Possible complications

Complications are largely based on the type of OI present.[1]

  • Hearing loss (common in Type I and Type III)
  • Heart failure (Type II)
  • Respiratory problems and pneumonia due to chest wall deformities
  • Spinal cord or brain stem problems
  • Permanent deformity.


Outlook (prognosis)

How well a person does depends on the type of OI they have.

  • Type I, or mild OI, is the most common form. People with this type can live a normal lifespan [1]
  • Type II is a severe form that often leads to death in the first year of life
  • Type III is also called severe OI. People with this type have many fractures starting very early in life and can have severe bone deformities. Many people need to use a wheelchair and often have a somewhat shortened life expectancy [1]
  • Type IV, or moderately severe OI, is similar to Type I, although people with Type IV often need braces or crutches to walk. Life expectancy is normal or near normal.


Treatment

There is not yet a cure for this disease.[5] However, specific therapies can reduce the pain and complications from OI. Drugs that can increase the strength and density of bone are called bisphosphonates. Low-impact exercises, such as swimming, keep muscles strong and help maintain strong bones. People with OI can benefit from these exercises and should be encouraged to do them.[5] In more severe cases, surgery to place metal rods into the long bones of the legs may be considered.[6] This procedure can strengthen the bone and reduce the risk for fracture. Bracing can also be helpful for some people. Surgery may be needed to correct any deformities. This treatment is important because deformities (such as bowed legs or a spinal problem) can interfere with a person's ability to move or walk.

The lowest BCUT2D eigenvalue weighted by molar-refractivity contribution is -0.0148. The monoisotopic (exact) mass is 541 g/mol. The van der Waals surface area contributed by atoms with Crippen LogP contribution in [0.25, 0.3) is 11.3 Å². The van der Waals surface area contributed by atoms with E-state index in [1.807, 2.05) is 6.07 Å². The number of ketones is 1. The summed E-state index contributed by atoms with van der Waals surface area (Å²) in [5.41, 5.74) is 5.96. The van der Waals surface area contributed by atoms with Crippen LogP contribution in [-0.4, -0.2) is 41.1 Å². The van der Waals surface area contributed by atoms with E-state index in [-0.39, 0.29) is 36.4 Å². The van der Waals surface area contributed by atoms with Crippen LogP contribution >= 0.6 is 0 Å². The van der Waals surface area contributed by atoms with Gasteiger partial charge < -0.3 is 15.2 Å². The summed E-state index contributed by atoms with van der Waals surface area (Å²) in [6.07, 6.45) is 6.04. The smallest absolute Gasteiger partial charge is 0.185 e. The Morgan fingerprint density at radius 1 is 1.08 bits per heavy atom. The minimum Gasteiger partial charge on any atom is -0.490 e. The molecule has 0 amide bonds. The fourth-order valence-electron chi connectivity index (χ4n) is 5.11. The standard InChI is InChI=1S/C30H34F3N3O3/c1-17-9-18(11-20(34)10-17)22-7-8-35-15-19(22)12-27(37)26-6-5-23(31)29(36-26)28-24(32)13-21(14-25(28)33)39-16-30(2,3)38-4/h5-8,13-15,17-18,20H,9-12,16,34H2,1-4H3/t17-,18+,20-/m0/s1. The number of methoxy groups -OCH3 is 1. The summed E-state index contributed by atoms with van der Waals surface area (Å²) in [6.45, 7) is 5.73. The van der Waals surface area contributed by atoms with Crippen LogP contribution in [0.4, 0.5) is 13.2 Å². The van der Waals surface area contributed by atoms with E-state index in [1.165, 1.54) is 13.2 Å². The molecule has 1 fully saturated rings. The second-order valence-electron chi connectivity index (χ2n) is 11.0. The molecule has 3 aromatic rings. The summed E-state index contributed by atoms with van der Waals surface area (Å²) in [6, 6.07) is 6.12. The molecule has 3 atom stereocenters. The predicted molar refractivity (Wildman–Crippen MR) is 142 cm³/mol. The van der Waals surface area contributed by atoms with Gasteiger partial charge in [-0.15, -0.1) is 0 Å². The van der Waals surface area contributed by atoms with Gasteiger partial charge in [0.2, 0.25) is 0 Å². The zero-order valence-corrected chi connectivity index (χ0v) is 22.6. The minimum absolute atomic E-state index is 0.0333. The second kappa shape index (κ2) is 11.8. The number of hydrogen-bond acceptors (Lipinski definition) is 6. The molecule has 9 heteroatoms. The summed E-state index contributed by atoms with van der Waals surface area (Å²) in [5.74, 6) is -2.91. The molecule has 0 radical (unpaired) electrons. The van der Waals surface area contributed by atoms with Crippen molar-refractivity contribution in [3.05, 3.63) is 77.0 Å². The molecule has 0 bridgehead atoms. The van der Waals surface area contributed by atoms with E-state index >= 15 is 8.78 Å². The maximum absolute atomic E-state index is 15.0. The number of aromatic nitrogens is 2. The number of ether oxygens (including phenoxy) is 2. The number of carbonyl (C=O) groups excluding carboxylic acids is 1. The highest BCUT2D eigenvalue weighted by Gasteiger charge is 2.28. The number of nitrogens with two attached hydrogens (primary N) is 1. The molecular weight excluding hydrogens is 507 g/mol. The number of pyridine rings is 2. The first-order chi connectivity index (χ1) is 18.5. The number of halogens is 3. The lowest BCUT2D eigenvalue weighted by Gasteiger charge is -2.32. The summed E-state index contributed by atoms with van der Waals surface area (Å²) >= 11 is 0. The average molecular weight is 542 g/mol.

Prevention

Genetic counseling is recommended for couples considering pregnancy if there is a personal or family history of this condition.[7]


  Case Report Top


A 32 years old male patient of Andaman & Nicobar Island reported to our OPD with an enquiry of his blue colouration of both eyes and whether this will transmitted to his next generation or not if married. On history he had it since his childhood without associate with any visual complaints, hearing defect, any bony pain except for bony deformity of both hands. He had short legs after an accidental fall from a height of 15 feet at the age of 8 years old. On enquiry there was a compressive fracture of both legs. There was no associated blue sclera running in the family. On examination his best corrected (BCVA) was 6/6 in both eyes; intraocular pressure in both eyes was 15 mmHg. On anterior segment examination lids were normal, extra ocular movements was normal, there was blue sclera in eyes [Figure 1], cornea, conjunctiva and lens was normal. On dilated eye examination fundus was normal. On systemic examination he had bow arms [Figure 2], short legs [Figure 3], no spinal cord and chest deformity. X-ray both hands shows arm deformity [Figure 4]. There was no gait abnormality. This patient was then sent to orthopaedic OPD for further evaluation.